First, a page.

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Stability and Activity of the Major Nod Factor Produced by Bradyrhizobium japonicum following Purification, Sterilization, and Storage


This article in CS

  1. Vol. 45 No. 4, p. 1281-1285
    Received: Mar 17, 2004

    * Corresponding author(s): Donald.Smith@McGill.Ca
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  1.  Supanjania,
  2. Fazli Maboodb,
  3. Alfred Souleimanovb,
  4. Kyung D. Leeb and
  5. Donald L. Smith *b
  1. a Dep. Agronomy, Fac. Agric. Univ., Bengkulu, Indonesia
    b Dep. of Plant Science, McGill Univ., Macdonald Campus, 21111 Lakeshore Road, Ste. Anne de Bellevue, QC, Canada H9X 3V9


Nod factors, also known as lipo-chitooligosaccharides (LCOs), are signal molecules produced by rhizobia during rhizobia-legume symbiosis. These Nod factors often must be purified, sterilized, and stored before use in research experiments. Therefore, we evaluated the influence of purification, sterilization, and storage methods on degradation and biological activity of Nod factor comprised primarily of Nod BjV(C18:1 MeFuc). During filter sterilization, various types of filters affected the amount of LCO recovered: polyestersulfone (67.7%), cellulose acetate (54.9%), nylon (48.1%), polytetrafluoroethylene (38.0%), and mixed cellulose ester (31.8%). During autoclaving (durations of 15 to 30 min) ∼30% of the LCO was lost. LCO degraded faster when stored at 23 ± 2°C (room temperature) than at 4 ± 1°C (refrigerator); after 16 mo, 74% of the LCO was recovered following room temperature storage and 84% following refrigerator storage. The biological activity (root hair deformation and stimulation of soybean seed germination) of LCO (10−7 M) obtained from autoclaved and stored samples were not different from that of freshly prepared LCO; no reduction in biological activity was found.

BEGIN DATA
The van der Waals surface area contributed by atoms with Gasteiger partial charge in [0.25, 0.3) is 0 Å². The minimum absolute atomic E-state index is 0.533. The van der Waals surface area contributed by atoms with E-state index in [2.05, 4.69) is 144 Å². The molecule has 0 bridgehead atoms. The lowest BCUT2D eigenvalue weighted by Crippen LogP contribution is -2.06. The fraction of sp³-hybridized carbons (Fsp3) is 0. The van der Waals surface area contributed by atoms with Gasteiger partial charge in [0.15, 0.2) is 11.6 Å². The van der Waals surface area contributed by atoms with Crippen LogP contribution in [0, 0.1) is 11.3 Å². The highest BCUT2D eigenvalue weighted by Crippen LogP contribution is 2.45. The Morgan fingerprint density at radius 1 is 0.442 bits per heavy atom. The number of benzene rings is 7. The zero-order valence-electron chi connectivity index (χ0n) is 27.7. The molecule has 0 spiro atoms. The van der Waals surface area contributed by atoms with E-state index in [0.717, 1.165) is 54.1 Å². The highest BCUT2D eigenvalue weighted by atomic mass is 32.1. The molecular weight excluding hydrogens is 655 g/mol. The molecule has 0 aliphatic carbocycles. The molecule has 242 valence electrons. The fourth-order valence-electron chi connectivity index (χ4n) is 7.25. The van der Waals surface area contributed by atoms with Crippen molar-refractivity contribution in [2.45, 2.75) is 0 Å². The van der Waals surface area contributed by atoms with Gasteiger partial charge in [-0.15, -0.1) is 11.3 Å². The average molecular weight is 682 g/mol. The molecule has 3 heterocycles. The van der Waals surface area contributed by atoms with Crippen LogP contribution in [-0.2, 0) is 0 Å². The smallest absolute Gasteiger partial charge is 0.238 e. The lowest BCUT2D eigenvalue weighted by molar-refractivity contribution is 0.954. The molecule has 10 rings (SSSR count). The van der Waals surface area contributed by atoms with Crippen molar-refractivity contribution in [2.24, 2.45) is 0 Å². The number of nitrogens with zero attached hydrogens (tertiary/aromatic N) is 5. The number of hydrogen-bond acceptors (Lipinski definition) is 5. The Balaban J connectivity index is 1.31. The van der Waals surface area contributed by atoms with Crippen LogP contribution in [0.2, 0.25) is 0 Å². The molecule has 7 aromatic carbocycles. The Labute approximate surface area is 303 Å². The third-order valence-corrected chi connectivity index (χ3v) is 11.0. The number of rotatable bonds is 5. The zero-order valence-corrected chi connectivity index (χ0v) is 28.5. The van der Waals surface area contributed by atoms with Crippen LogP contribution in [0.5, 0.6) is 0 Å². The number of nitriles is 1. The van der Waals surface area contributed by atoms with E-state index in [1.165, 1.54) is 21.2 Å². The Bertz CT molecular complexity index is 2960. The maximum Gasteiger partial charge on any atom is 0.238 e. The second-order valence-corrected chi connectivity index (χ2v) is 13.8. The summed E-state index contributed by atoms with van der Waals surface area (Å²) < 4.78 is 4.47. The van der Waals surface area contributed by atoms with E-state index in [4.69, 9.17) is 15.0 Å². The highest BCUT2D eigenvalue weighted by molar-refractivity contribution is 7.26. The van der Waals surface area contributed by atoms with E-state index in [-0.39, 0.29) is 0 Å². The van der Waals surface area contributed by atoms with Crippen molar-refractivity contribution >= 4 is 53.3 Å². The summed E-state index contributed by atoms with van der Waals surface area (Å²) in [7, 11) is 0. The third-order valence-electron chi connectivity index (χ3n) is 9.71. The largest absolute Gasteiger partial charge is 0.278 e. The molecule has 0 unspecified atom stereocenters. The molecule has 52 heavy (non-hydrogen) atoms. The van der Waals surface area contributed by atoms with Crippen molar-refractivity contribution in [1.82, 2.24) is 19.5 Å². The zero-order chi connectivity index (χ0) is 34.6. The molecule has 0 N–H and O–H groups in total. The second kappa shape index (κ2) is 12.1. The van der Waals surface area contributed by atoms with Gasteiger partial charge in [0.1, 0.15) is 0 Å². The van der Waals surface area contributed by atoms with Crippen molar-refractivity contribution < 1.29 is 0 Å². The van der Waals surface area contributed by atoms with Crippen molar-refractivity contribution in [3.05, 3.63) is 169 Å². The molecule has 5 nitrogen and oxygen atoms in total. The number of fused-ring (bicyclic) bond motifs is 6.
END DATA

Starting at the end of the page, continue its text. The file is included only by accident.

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Copyright © 2005. Crop Science Society of AmericaCrop Science Society of America